My good friend, Jim Miller, did a post (click here) about how he organizes his photographs. It is a great post, as he describes in great detail how he key-words all of his image files, to make them easier to find. A very good, efficient system. Probably one that all good pros should use. But since I have had my own method for so long, I will now, for your entertainment, show you how I do it.
If I may regress, re-wind back to the good old days of yesteryear, 1960. Do you remember Kodachrome (ASA 10). That was my favorite film that I used when I first started to get passionate about photography. I loved that particular slide film. It was very slow as film of that day was, but I could look at a scene and picture how it would photograph. I had Kodak Retina IIIs 35mm range-finder camera that I had purchased at the base exchange at Karamursel AFB, Turkey. Back then zoom lenses were non-existent. I had the basic 50mm lens, then I added an 85mm and a 135mm (whoopee) telephoto.
But back to the subject I intended to write about. When it comes to organization of photos, working with slides wasn’t bad. I had various slide trays that I kept for them, putting images for the different trips that I took into each tray and labeled them.
Later when I switched to negative film is where it started to get messy. I tried notebooks with sleeves for negatives. I couldn’t keep up with that, so I started just putting the negative into shoeboxes. I still have some of those boxes of negatives. I just hope no-one will ask me if I have a certain picture, that will make me have to sort through them. I think I should throw the boxes away, then I won’t have that worry.
Now comes the digital age. At first, my digital files were nearly as bad as the shoeboxes. What a mess, image files were ending up in the strangest locations on my computer. I one opened my Quicken program and discovered a photo of a raccoon. 🙂 Okay, I’m kidding about that. 🙂 Then about three years ago, when my friend in Tennessee asked me, “how in the world do you find anything?”, a light bulb popped into my head. I realized that I needed to do something.
It was about that time I was really getting into shooting wildlife. So I opened a new folder in my computer’s hard drive, and called it “Photographs.” How about that. I certainly felt that this was a step in the right direction. Since I was shooting a lot of bird photos, I made a folder in Photographs and named it “Birds“. Boy, now I was on a roll. When I had a bird picture, I just opened Photographs, then clicked on Birds.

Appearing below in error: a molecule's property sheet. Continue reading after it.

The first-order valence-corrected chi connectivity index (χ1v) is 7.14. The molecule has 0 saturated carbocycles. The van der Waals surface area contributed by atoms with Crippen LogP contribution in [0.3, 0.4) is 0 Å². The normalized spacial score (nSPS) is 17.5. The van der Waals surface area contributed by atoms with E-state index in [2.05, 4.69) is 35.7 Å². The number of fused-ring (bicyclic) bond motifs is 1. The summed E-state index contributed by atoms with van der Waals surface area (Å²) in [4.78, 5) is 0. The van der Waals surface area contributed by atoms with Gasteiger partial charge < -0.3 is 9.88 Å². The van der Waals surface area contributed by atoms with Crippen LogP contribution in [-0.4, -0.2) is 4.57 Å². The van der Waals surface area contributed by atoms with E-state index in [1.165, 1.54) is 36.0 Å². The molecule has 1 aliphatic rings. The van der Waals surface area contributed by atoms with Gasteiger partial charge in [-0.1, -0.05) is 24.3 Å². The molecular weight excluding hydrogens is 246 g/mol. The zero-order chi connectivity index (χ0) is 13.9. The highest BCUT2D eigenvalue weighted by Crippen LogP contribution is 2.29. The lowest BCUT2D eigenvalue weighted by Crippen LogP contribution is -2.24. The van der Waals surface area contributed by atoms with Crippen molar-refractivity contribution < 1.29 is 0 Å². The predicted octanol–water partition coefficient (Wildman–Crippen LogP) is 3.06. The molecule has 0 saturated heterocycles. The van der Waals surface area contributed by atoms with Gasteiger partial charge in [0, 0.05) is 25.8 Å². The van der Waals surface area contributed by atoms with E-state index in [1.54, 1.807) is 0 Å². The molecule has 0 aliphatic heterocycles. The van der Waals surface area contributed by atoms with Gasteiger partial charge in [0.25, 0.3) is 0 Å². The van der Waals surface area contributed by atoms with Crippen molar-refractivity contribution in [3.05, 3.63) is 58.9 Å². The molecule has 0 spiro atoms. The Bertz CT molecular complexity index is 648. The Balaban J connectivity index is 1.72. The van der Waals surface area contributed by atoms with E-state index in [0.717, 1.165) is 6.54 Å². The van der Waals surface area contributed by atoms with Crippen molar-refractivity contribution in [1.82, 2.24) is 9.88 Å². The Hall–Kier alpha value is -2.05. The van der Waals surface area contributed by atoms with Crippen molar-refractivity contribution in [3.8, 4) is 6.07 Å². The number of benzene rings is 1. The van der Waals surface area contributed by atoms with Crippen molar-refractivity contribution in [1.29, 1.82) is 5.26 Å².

But then I thought, there are a heck of a lot of birds out there. Different species, etc. So then if I photographed a sparrow, I made another folder under Birds, and named it “Sparrows“. You can see now where I am going with all of this. In Sparrows, I have folders for the different species of sparrows, i.e. Vesper, House, Song, Fox and all the others. If I want to find a photograph of a Lark Sparrow, I just go to my Fastone Image Viewer, click Photographs>Birds>Sparrows>Lark. All of my Lark Sparrow photographs are there in thumb-nails. I pick the one I want and open it up in my editing software.
I then did the same for Animals, Flowers, Scenics, etc. All those are the main folders with sub-folders under each one.
I might mention that when I take the card from the camera, I download it into my Fastone Image Viewer. I can delete the ones I don’t want, then easily move the keepable (is that a word?) images into the proper folder named above.
This system works for me because, at my age, I don’t want to spend all my time doing what Jim does. Especially when I shoot a couple of hundred or more on any given day. I know that his end result is probably much faster than mine and more efficient. I know my friend in Tennessee is probably giggling over this post as she does use something similar to Jim’s method, as probably all the other pros out there. But since this old dog doesn’t want to learn new tricks, I will now demonstrate how to find a photograph of a House Finch. Click Photographs>Birds,Finches>House……
And there you have it. A pretty good system, if I do say so myself. Also, as any photographer who wants to protect his images, I back up my files on a regular basis. Now, I need to get that ‘coon image outa my bank account. 🙂